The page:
"She was a very old, very powerful mage."

"A magical cat?? Someone asks.

"There are magical cats, but she was a mage, like you or I."

"I am not a mage." I said forcefully.

"How did she get to be a cat?" Asks a thin girl with long blond hair. She doesn't look like a willow tree but, oh I don't know.

"She turned herself into a cat. She knew Elizabeth needed a mentor and she volunteered." Professor Barrett is terribly calm.

"What about my parents? Why didn't they teach me anything?" I asked.

"You're grandmother tried but your father forbade it. Your mother, grandmother and I have been trying to get you here for years. Only when your father had gone away for a business trip could we risk bringing you here."

"Why would my father not want me to be taught magic?"

"He always wanted to know how everything worked and magic works on faith and hope. So he became a scientist instead. Despite his lack of talent in magic he can do nearly anything that he set his mind to. We lost a determinedly powerful mage when he joined the mortals. You on the other hand are a whole other story." Did he say when he joined the mortals? What does that mean?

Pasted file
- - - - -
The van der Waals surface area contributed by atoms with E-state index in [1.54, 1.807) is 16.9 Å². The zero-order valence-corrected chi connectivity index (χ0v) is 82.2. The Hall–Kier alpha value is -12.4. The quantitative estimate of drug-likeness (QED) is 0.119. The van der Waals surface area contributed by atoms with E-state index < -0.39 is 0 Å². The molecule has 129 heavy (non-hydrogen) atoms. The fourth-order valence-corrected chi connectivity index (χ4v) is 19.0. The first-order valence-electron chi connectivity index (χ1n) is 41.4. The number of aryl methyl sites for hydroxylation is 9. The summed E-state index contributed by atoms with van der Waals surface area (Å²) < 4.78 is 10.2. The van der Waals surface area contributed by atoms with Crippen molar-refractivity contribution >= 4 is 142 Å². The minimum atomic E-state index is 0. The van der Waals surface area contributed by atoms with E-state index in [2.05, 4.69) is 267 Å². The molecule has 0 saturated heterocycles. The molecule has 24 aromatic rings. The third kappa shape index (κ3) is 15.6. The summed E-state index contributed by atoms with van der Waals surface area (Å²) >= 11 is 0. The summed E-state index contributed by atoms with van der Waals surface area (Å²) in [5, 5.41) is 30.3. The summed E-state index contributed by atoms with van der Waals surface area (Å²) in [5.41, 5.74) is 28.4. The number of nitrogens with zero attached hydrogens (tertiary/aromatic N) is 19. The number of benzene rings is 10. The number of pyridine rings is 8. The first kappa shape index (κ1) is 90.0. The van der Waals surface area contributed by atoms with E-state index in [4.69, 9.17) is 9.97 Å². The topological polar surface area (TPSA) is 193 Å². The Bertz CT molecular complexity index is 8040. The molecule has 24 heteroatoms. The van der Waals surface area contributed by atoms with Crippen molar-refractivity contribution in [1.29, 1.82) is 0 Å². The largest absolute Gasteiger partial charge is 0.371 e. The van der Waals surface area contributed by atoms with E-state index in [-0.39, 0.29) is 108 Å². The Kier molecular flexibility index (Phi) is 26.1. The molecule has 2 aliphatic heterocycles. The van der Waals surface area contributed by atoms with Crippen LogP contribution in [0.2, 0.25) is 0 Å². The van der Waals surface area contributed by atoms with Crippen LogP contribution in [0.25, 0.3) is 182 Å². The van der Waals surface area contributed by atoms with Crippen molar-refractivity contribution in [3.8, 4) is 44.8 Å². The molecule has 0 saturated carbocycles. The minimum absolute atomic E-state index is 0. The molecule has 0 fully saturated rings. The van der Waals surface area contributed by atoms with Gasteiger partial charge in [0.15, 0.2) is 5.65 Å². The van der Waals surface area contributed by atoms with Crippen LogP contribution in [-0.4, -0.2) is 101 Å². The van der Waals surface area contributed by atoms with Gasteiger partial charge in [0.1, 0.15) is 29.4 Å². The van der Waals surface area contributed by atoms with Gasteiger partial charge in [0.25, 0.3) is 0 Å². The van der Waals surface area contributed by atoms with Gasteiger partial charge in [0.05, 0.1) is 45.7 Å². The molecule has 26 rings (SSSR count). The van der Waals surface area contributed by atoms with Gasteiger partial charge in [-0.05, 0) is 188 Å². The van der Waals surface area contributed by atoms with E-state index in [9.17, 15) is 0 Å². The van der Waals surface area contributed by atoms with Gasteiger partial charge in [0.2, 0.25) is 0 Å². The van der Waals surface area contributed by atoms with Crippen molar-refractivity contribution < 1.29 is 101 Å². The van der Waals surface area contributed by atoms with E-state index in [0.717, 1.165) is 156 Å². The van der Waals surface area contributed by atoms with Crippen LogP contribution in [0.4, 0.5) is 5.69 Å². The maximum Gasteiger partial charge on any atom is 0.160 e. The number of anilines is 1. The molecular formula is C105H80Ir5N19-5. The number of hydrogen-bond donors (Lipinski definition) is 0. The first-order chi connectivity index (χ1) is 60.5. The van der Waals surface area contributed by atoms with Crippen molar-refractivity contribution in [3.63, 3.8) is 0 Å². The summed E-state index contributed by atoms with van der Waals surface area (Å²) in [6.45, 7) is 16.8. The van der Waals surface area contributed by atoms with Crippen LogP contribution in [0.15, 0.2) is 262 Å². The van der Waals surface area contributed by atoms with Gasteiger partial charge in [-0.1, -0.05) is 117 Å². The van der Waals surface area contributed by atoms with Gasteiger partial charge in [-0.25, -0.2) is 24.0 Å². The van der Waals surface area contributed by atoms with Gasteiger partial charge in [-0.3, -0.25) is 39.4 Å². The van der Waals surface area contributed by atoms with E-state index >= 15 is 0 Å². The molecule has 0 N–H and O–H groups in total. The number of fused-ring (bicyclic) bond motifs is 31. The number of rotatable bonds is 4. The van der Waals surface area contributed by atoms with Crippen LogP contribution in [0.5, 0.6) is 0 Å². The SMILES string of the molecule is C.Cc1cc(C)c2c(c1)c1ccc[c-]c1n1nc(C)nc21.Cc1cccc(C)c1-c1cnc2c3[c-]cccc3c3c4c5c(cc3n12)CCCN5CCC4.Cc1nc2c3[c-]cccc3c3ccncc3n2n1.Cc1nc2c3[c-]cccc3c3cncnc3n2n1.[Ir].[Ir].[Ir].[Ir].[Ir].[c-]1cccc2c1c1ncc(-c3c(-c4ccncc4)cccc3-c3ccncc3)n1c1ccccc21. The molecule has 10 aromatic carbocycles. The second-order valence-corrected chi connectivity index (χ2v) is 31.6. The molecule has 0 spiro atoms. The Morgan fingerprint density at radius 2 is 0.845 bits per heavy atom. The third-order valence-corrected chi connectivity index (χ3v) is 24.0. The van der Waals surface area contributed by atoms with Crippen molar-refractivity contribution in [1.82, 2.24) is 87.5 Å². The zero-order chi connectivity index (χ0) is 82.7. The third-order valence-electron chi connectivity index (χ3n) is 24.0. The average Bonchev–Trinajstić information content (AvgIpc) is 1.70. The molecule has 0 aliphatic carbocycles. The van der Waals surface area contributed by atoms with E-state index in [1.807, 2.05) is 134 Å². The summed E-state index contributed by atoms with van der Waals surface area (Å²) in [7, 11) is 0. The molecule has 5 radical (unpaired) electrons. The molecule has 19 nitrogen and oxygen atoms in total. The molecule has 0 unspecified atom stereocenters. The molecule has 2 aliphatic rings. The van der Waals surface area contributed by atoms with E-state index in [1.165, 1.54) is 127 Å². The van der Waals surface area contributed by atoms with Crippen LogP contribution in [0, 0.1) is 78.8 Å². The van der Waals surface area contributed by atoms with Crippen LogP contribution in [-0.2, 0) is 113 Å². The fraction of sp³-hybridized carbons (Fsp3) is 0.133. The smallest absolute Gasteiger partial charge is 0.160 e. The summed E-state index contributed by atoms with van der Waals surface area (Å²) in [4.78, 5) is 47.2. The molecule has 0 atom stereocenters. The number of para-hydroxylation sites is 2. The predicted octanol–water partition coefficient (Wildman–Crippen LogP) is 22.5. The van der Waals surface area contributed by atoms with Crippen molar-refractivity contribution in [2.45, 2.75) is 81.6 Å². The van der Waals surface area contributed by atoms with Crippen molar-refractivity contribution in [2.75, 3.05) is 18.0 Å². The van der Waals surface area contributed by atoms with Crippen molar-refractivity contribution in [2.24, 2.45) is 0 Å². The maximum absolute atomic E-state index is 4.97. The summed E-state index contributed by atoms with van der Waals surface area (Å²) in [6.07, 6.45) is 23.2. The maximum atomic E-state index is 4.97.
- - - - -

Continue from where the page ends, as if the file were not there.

"I'm not mortal?" She's only adding to my disbelief and confusion.

"No Elizabeth, we are magical beings. We age much slower than mortals and in fact lived for centuries. You're other grandmother is 365 years old. You might think that you are 12 when in fact you are near 27."

"Please, call me Liza and that's impossible. That would mean my father is 128, mortals don't live that long." Dad taught me to do math in my head and now I am faster than he is. I can even do calculus in my head; so very weird I'm told for a twelve year old I'm told.

"Just because your father gave up magic doesn't mean that magic has given up on him just yet. The longer that you live without magic, the more it leaves you behind. Before he knows it, the magic will leave him a mortal just like all the rest of the humans."

"I still don't believe you and I have a science fair project to finish up."